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Aviat Space Environ Med. 2007 May;78(5 Suppl):B113-8.

Botulinum toxin type-a in the prevention of migraine: a double-blind controlled trial.

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AT&T Center for Telehealth Research & Policy, Electronic Health Network, University of Texas Medical Branch, William C. Levin Hall, Room 5.518, 301 University Blvd., Galveston, TX 77555-1042, USA.



Migraine is a frequent medical complaint. In military populations, migraine can be detrimental to productivity and troop readiness, and can be disqualifying for service in some military duty specialties. This study assessed the effectiveness of botulinum neurotoxin type-A (BTX-A) in reducing the frequency of migraines in known migraineurs.


There were 32 subjects (control = 17, test n = 15) who completed the assessment battery at baseline and monthly for 3 mo. Adult subjects with migraine headaches occurring more than 5 times/month were recruited and randomized to receive placebo saline injection vs. BTX-A. The primary efficacy parameter was the average frequency of headache days for 3 mo. Secondary outcome measures were severity of attacks and quality of life.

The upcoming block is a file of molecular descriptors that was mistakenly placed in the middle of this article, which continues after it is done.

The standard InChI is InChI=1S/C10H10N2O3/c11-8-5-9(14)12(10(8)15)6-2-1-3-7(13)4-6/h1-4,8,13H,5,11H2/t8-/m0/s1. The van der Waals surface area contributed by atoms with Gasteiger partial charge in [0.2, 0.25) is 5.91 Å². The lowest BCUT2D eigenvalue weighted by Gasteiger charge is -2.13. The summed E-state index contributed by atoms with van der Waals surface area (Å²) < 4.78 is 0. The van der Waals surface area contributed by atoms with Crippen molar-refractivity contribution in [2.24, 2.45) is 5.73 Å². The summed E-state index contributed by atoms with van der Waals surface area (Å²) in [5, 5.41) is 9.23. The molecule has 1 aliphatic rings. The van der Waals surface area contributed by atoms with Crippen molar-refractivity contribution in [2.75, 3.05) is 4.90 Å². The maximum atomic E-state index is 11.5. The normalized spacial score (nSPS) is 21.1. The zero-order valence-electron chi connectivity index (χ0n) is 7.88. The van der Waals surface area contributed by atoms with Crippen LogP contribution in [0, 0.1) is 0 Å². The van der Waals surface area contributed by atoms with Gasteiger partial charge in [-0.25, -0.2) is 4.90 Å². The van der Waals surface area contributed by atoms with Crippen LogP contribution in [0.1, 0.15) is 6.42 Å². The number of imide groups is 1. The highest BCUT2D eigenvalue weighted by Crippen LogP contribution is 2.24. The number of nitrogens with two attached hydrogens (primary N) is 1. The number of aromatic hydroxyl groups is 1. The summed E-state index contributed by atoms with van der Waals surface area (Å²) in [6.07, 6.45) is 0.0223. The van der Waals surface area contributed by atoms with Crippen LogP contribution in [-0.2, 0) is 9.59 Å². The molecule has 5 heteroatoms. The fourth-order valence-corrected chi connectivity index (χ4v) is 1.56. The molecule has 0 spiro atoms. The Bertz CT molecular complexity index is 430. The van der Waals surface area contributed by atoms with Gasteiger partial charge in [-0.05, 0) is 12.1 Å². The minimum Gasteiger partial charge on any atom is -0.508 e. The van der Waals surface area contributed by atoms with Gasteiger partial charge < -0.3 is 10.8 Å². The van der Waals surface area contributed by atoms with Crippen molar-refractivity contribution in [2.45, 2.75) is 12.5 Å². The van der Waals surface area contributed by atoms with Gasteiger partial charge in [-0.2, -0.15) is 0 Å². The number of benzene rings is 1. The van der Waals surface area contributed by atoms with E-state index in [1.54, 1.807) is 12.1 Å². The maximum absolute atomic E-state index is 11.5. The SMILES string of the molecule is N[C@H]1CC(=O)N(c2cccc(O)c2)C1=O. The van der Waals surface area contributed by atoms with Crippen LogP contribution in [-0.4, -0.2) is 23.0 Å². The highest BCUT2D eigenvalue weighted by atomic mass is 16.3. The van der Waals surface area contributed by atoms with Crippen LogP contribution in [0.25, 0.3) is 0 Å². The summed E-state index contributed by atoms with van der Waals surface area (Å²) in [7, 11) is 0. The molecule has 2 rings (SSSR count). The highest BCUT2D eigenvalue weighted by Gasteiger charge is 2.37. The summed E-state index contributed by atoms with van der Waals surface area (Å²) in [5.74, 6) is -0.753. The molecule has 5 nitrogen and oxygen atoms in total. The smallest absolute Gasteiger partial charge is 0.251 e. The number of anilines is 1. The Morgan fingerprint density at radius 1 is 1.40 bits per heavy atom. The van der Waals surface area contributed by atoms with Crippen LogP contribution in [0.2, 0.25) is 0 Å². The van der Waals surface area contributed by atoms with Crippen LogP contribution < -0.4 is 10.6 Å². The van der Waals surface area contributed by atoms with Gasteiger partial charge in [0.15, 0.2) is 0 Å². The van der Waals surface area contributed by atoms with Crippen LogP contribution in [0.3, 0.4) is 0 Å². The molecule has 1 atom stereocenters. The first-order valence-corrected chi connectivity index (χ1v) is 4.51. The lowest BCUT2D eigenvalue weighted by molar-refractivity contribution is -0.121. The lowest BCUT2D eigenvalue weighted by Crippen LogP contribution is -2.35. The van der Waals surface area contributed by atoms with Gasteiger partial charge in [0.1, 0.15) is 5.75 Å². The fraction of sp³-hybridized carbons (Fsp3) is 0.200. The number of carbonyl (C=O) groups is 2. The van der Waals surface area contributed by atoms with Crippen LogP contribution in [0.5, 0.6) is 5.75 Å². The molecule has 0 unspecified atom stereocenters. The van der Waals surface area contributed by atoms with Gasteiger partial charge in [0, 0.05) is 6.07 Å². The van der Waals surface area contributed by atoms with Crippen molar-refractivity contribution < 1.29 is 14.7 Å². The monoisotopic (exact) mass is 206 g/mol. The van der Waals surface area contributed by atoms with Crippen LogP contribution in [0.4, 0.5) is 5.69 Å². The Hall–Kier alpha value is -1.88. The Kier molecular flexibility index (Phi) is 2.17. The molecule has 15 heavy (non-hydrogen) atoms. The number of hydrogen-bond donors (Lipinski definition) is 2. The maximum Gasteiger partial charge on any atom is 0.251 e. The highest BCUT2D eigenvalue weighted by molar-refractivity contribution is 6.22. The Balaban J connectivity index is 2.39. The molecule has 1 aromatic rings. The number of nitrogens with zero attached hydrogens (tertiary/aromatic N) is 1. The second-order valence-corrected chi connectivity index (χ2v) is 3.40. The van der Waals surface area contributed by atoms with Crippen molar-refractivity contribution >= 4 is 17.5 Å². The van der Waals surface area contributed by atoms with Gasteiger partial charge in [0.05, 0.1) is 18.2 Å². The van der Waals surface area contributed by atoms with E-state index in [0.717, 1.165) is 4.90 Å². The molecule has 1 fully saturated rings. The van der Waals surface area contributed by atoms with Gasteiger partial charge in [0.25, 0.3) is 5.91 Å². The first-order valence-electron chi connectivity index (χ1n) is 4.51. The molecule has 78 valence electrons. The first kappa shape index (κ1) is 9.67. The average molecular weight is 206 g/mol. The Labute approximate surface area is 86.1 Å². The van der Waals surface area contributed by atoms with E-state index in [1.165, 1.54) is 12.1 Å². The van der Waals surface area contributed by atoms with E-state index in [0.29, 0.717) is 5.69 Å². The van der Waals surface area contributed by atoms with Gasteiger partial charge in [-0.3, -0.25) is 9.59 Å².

Quadratic trends were noted for headache severity (F (2,29) = 14.1, p = 0.001) and headache indexes (F (2,29) = 4.5, p = 0.042) for both groups, suggesting changes in severity of head pain and overall intensity of headaches experienced over time; however, results were not significant for headache frequency and severity between groups. Paired t-tests of the headache index scores for the control group revealed a significant increase from the first to the third follow-up periods (t = -2.58, p = 0.020). Such a trend was not observed for the BTX-A group. Both groups, however, reported similarly low to moderate quality of life as a result of their migraines.


This controlled trial failed to demonstrate efficacy of BTX-A in reducing the frequency of migraine headaches. The pattern headache index in the botox group, however, suggested a protective effect for botox against the headache severity.

[Indexed for MEDLINE]

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